- If the Bitcoin network is heavily used, meaning a lot of transaction are taking place, the pressure on the blocks are high, resulting into higher fees. Pick a wallets that support changing the fees (sats/byte) in combination with Replace-By-Fee (RBF), and wait it out. In that case your transaction will only be processed if the transaction costs on the network does down. See also Mempool for the current transaction cost (currently: ~3 sat/vByte).
- Use wallet that has SegWit supports, which further reduces the fees. And send money to a wallet that also support SegWit addresses, the address will start with the “bc1” prefix.
- Use the Lightning Network (LN), which is a layer 2 solution build on top of Bitcoin, to scale Bitcoin. While the project is still relativity new, it’s already used a lot. Especially if you wan to spend small amounts, like buying groceries, you can use the Bitcoin Lightning Network (LN). The LN is not only cheaper, but also faster. Meaning your small amount of satoshis are send fast and cheaply via the lightning network.
Argument: Nobody is using it
Bitcoin and other cryptocurrencies are actually used more and more over the past years. Countries like El Salvador has made Bitcoin legal tender. But also Twitter is soon accepting cryptocurrencies as tipping feature on their platform. PayPal allows you to tip people on their platform via Bitcoin. Soon the Bitcoin ETF will be accepted in America.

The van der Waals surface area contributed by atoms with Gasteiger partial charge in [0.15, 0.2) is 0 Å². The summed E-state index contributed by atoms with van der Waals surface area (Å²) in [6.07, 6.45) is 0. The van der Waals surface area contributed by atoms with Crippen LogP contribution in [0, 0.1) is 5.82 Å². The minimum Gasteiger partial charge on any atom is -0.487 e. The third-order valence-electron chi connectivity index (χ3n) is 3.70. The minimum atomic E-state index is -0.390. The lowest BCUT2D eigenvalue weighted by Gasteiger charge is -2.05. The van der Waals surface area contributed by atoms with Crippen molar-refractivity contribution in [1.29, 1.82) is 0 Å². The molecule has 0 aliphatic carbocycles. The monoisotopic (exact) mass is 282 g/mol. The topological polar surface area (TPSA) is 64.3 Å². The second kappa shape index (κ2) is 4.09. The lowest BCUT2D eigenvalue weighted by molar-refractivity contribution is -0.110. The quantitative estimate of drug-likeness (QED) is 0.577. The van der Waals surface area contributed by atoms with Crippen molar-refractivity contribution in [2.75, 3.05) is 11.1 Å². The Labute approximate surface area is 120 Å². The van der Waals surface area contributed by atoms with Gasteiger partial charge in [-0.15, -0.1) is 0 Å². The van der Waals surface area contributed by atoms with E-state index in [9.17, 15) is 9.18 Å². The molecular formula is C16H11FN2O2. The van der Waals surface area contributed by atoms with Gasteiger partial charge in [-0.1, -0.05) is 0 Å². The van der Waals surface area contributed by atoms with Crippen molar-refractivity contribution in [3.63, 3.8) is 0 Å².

Some countries are actually afraid of Bitcoin. China try to ban crypto, most likely in favor of their own central bank digital currency (CBDC). Be aware that a CBDC is centralized and is not a real cryptocurrency, no matter what they try to make you believe.
A Dutch bank, called Rabobank, doesn’t allow you to buy Bitcoin when in case it’s a business account. With a personal account at Raobank, you still can transfer your money to a crypto exchange. Anyway, I would cancel your Rabobank account if you believe in crypto.
Personally, I expect Bitcoin and crypto in general will only see more mass adoption over the coming years. And the blockchain/crypto industry will resolve more real-wold use cases, not just freedom of money.
Argument: It’s deflationary currency which discourages spending
Bitcoin is actually inflationary until all Bitcoins are mined around the year 2140. The bitcoin inflation rate goes down by each Bitcoin halving event. Currently, the Bitcoin inflation rate is around 1,8%.